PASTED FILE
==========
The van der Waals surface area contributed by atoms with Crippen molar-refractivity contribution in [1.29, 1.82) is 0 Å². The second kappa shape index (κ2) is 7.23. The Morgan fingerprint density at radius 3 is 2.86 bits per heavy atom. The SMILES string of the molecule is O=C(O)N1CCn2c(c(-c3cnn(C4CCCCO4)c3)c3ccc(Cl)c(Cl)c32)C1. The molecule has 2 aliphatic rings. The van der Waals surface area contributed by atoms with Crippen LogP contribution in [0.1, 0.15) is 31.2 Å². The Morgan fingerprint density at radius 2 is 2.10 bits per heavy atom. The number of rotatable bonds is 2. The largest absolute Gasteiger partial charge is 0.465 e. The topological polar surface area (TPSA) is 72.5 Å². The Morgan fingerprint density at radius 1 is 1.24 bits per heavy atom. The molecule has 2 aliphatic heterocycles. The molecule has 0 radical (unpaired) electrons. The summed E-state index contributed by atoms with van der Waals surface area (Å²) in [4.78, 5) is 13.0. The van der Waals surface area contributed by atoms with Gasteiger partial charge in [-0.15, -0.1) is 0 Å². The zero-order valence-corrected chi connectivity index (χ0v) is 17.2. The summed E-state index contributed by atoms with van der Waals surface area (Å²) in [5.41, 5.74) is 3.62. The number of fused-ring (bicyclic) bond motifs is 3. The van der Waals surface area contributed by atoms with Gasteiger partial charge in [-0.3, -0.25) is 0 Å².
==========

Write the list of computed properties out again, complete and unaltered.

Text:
The van der Waals surface area contributed by atoms with Crippen molar-refractivity contribution in [1.29, 1.82) is 0 Å². The second kappa shape index (κ2) is 7.23. The Morgan fingerprint density at radius 3 is 2.86 bits per heavy atom. The SMILES string of the molecule is O=C(O)N1CCn2c(c(-c3cnn(C4CCCCO4)c3)c3ccc(Cl)c(Cl)c32)C1. The molecule has 2 aliphatic rings. The van der Waals surface area contributed by atoms with Crippen LogP contribution in [0.1, 0.15) is 31.2 Å². The Morgan fingerprint density at radius 2 is 2.10 bits per heavy atom. The number of rotatable bonds is 2. The largest absolute Gasteiger partial charge is 0.465 e. The topological polar surface area (TPSA) is 72.5 Å². The Morgan fingerprint density at radius 1 is 1.24 bits per heavy atom. The molecule has 2 aliphatic heterocycles. The molecule has 0 radical (unpaired) electrons. The summed E-state index contributed by atoms with van der Waals surface area (Å²) in [4.78, 5) is 13.0. The van der Waals surface area contributed by atoms with Gasteiger partial charge in [-0.15, -0.1) is 0 Å². The zero-order valence-corrected chi connectivity index (χ0v) is 17.2. The summed E-state index contributed by atoms with van der Waals surface area (Å²) in [5.41, 5.74) is 3.62. The number of fused-ring (bicyclic) bond motifs is 3. The van der Waals surface area contributed by atoms with Gasteiger partial charge in [-0.3, -0.25) is 0 Å².